Mitella polymerus (Sowerby, 1833)
Goose Neck Barnacle, Leaf Barnacle
|Synonyms: Mitella polymerus|
|Rosette of Leaf Barnacles (Pollicipes polymerus) at Swirl Rocks, WA. Approximate length of capitulum is 3 cm.|
|(Photo by: Melissa McFadden, June 2002)|
How to Distinguish from Similar Species: There is a pelagic goose barnacle, Lepas anatifera, frequently found in the Pacific Northwest that looks somewhat similar to M. polymerus, however is has fewer plates and only occurs in the open sea and on driftwood washed ashore. There is a closely related European species, Pollicipes pollicipes, which is cooked and served as a delicacy. However, it is now in short supply and M. polymerus has been exported from British Columbia to Portugal and Spain.
Geographical Range: This species of barnacle is found as far north as Southeast Alaska to Baja California in the south.
Depth Range: P. polymerus occurs in the high to middle intertidal zones.
Habitat: This barnacle prefers open, surf-swept coastlines. It has also been reported to occur on other barnacles on the skin of Humpback Whales.
Biology/Natural History: This species
feeds by growing outward so that it can extend its cirri
in a fan oriented perpendicular to the backwash of the waves. Small
particles of detritus and tiny crustaceans get caught in the cirri, which
are subsequently eaten. Predators of M. polymerus include
sea star (Pisaster ochraceus) and the Glaucous-winged Gull (Larus
M. polymerus directly competes with the California
Mussel (Mytilus californianus) and can often out-compete them, but they are more vulnerable to predation by gulls.
often grows in tight bunches (rosettes) which make them more
resistant to predation. In the Puget Sound, Goose Neck barnacles
breed from April to October, peaking in July. Individuals are hermaphroditic,
but will always cross-fertilize. Each sexually mature individual
may produce up to four broods per year, with up to 20,000 developed young
per brood. The young aggregate at the base of the adults, where their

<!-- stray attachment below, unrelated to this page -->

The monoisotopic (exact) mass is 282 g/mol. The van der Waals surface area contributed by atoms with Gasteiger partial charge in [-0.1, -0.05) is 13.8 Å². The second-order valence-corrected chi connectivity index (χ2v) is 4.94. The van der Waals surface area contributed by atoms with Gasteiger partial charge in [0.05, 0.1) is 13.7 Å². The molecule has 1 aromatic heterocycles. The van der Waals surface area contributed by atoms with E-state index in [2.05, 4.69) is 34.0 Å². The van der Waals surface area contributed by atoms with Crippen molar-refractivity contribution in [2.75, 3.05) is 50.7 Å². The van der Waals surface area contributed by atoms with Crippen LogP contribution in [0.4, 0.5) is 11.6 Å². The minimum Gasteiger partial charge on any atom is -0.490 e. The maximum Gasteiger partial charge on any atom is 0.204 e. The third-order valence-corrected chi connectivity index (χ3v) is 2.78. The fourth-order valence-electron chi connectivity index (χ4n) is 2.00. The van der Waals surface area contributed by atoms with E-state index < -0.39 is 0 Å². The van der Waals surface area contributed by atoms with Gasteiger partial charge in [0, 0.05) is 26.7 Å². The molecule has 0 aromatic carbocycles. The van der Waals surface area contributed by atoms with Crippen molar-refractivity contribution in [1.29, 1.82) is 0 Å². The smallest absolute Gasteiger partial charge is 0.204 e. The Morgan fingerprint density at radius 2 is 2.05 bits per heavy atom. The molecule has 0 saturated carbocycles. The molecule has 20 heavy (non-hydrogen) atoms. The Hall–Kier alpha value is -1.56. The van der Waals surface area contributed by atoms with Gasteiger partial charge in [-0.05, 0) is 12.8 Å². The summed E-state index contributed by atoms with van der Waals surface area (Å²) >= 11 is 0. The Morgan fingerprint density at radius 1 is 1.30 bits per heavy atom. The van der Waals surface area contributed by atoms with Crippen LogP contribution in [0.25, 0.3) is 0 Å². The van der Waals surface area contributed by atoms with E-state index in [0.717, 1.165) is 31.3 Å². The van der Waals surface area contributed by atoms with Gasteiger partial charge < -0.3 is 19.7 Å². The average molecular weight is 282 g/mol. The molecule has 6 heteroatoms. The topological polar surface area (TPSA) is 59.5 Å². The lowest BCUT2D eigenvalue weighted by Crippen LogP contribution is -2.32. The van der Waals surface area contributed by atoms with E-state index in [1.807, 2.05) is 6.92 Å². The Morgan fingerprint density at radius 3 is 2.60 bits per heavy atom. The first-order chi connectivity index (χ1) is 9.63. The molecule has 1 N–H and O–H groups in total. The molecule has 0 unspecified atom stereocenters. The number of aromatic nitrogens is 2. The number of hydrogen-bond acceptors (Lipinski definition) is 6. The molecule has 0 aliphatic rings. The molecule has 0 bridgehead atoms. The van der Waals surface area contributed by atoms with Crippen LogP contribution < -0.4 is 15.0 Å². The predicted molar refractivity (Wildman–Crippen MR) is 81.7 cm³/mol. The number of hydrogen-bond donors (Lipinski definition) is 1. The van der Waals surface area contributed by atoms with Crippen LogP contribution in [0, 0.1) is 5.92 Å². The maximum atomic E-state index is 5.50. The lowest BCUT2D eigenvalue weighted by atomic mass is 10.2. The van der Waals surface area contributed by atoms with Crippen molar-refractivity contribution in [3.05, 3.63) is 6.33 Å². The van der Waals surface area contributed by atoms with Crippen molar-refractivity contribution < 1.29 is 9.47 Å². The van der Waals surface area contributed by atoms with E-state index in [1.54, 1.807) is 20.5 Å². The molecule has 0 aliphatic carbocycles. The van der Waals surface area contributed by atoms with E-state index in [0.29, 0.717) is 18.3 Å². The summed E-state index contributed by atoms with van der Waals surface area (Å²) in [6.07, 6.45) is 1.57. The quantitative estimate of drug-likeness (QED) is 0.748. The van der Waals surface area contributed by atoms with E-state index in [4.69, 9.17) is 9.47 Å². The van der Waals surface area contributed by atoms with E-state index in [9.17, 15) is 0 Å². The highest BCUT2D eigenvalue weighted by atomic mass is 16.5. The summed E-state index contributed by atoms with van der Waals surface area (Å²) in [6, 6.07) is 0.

survival rate increases. Within one month they are able to attain
independence. Current research includes energy flow within ecosystems
containing M. polymerus and the accumulation of toxins within the
Note: The genus Pollicipes has an unusual distribution of W. Europe, NW Africa, and W North and Central America (Newman and Killingsley, 1985; Newman 1987, 1992). Newman attributes this distribution to a relict of the Tethys Sea.
Brandon and Rokop, 1985
Johnson and Snook, 1955
McConnaughey and McConnaughey, 1985
Morris et. al. 1980.
O’Clair and O’Clair, 1998.
Ricketts et al., 1985
Newman, W.A., 1987. Southern hemisphere endemism among the barnacles: Explained in part by extinction of northern members of amphitropical taxa? Bulletin of Marine Science 4(2): 603-619
Newman, W.A., 1992. Biotic cognates of eastern boundary conditions in the Pacific and Atlantic: Relicts of Tethys and climatic change. Proceedings of the San Diego Society of Natural History 16: 1-7
Newman, W.A. and J.S. Killingsley, 1985. The north-east Pacific intertidal barnacle Pollicipes polymerus in India? a biogeographical enigma elucidated by 18O fractionation in barnacle calcite. Journal of Natural History 19(6): 1191-1196
Wootton, J.T., 1993. Size-dependent competition--effects on the dynamics vs the end-point of mussel bed succession. Ecology 74:1 pp. 195-206
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Pollicipes polymerus at Slip Point, Clallam Bay, WA. Photo by Dave Cowles, 7-1997
A cluster of Pollicipes polymerus under a boulder at Cape Flattery. Photo by Dave Cowles, July 2004
Gooseneck barnacles often compete with California mussels for space (and if undisturbed, the mussels usually win). Photo by Dave Cowles, Shi Shi Beach, Sept 2005